Foreign-born persons and African Americans living in the southeastern United States have higher-than-average rates of tuberculosis
“We’re doing pretty well all over the United States in eliminating tuberculosis, but among people who are born in a foreign country, the incidence of TB is declining much more slowly,” says Dolly Katz, Ph.D., M.P.H., who will present data from the CDC’s study on the Epidemiology of TB in Foreign-Born Persons in the United States. “The incidence of TB is nine times higher in foreign-born persons than in U.S-born persons, which indicates a problem,” she says. “We really don’t know very much about the circumstances of foreign-born people who have TB.”
Current surveillance information provides very minimal information, she points out. “We decided to do a study of foreign-born people with TB to get a better picture of TB among this population.”
And African-Americans have similar rates of tuberculosis:
Nationally, the TB rate among African Americans is more than eight times the rate among whites and has been for some time. Over one-third of the TB cases in African Americans are in the southeastern United States.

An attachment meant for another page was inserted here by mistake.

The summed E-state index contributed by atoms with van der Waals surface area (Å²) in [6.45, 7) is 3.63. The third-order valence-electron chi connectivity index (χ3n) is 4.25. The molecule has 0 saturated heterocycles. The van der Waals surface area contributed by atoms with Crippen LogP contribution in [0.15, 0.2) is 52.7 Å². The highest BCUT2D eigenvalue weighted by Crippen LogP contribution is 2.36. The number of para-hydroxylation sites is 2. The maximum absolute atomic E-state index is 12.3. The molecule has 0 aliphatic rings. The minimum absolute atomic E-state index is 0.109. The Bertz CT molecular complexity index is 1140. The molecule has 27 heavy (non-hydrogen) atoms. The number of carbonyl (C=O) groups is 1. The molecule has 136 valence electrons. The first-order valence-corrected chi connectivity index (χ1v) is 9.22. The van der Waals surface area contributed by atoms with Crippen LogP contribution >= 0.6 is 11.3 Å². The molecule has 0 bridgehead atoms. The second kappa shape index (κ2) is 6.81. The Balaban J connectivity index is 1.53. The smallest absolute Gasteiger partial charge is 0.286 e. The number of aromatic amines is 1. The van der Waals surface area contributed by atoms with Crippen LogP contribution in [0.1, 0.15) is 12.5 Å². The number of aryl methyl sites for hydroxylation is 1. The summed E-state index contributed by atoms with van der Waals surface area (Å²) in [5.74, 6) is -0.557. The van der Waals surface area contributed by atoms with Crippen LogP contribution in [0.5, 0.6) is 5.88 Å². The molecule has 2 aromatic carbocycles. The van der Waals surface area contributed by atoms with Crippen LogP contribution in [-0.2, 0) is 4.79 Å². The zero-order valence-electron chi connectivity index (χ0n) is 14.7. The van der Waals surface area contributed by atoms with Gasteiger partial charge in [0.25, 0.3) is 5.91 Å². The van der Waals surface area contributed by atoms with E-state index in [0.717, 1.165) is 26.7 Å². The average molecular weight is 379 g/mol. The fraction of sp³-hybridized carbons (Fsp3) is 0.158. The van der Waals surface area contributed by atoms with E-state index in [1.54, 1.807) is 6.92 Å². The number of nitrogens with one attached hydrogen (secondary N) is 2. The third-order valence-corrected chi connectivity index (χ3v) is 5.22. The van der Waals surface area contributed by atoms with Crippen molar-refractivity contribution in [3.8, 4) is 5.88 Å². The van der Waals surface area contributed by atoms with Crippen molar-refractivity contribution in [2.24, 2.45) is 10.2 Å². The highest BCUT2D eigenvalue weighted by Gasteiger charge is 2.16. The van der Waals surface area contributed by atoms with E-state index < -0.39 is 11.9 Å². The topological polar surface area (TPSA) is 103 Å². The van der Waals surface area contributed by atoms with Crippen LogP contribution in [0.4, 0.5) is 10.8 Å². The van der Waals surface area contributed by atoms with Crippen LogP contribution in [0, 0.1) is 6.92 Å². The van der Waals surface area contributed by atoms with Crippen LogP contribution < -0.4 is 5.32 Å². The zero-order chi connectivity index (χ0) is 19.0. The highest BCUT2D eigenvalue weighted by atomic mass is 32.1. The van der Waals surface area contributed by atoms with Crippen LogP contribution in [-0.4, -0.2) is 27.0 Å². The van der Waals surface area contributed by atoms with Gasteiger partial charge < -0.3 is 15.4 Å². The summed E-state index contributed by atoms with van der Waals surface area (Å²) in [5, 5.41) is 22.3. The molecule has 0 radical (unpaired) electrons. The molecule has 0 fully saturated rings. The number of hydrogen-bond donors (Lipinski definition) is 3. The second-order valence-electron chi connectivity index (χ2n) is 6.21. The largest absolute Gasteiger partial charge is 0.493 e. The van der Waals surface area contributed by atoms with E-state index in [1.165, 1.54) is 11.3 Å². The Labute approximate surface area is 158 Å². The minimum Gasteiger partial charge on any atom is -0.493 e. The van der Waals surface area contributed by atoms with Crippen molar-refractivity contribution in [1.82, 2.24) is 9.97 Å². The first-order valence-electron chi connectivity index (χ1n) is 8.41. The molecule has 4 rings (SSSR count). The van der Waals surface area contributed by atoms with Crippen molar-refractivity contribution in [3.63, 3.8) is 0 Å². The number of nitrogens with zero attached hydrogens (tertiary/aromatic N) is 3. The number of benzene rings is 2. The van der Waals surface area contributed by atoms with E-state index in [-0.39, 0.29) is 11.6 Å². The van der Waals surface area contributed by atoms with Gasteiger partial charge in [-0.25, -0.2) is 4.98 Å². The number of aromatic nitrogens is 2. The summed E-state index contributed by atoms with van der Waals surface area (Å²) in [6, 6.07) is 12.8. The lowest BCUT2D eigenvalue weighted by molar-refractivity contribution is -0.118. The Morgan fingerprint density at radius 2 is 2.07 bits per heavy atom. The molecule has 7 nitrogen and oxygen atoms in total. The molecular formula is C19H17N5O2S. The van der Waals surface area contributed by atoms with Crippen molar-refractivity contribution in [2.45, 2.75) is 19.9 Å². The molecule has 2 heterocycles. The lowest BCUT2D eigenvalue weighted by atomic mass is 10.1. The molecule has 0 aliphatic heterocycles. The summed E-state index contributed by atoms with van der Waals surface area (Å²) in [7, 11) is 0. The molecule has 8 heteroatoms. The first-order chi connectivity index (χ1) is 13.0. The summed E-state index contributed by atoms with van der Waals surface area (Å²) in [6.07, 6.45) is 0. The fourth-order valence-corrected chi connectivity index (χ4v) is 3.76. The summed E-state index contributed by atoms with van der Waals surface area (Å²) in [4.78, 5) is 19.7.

During the first phase of this study, researchers gathered information about knowledge, attitudes, and beliefs about TB from six perspectives: TB patients, people with latent TB infection, at-risk individuals, and TB community leaders, providers and health departments who serve TB patients, people with latent TB infection, and at-risk individuals, through individual interviews and focus group discussions.
Dr. Royce will present study results gathered from one rural community and two urban communities in North Carolina, Georgia and Tennessee.
She noted, “Unless new action is taken we will miss the Healthy People 2010 TB goals in the African-American community. Our findings, along with the research of others will help us develop effective interventions to address TB prevention and control in the African-American community and help close the gap for the elimination of TB.”
Data from the first phase will be used to develop and implement the intervention phase that aims to help reduce the disparity of TB among African Americans in the southeastern U.S.
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